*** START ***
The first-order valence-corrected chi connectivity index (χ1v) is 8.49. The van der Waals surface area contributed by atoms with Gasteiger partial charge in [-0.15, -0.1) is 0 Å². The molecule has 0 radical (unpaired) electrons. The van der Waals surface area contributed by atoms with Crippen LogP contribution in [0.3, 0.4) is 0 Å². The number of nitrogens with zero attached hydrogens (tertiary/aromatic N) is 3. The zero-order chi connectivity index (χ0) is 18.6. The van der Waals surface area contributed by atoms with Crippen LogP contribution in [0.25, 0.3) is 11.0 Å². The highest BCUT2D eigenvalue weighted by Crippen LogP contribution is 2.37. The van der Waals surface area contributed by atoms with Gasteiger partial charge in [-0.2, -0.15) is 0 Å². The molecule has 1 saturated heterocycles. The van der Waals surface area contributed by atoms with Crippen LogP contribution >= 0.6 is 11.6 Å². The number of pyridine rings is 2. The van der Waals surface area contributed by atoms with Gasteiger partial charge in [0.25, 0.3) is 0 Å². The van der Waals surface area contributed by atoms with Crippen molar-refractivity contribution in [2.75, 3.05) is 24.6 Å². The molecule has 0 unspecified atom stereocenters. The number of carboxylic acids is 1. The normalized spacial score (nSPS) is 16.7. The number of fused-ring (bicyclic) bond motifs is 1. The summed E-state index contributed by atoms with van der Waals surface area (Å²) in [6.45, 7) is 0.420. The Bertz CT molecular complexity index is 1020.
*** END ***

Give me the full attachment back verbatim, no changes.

The first-order valence-corrected chi connectivity index (χ1v) is 8.49. The van der Waals surface area contributed by atoms with Gasteiger partial charge in [-0.15, -0.1) is 0 Å². The molecule has 0 radical (unpaired) electrons. The van der Waals surface area contributed by atoms with Crippen LogP contribution in [0.3, 0.4) is 0 Å². The number of nitrogens with zero attached hydrogens (tertiary/aromatic N) is 3. The zero-order chi connectivity index (χ0) is 18.6. The van der Waals surface area contributed by atoms with Crippen LogP contribution in [0.25, 0.3) is 11.0 Å². The highest BCUT2D eigenvalue weighted by Crippen LogP contribution is 2.37. The van der Waals surface area contributed by atoms with Gasteiger partial charge in [-0.2, -0.15) is 0 Å². The molecule has 1 saturated heterocycles. The van der Waals surface area contributed by atoms with Crippen LogP contribution >= 0.6 is 11.6 Å². The number of pyridine rings is 2. The van der Waals surface area contributed by atoms with Gasteiger partial charge in [0.25, 0.3) is 0 Å². The van der Waals surface area contributed by atoms with Crippen molar-refractivity contribution in [2.75, 3.05) is 24.6 Å². The molecule has 0 unspecified atom stereocenters. The number of carboxylic acids is 1. The normalized spacial score (nSPS) is 16.7. The number of fused-ring (bicyclic) bond motifs is 1. The summed E-state index contributed by atoms with van der Waals surface area (Å²) in [6.45, 7) is 0.420. The Bertz CT molecular complexity index is 1020.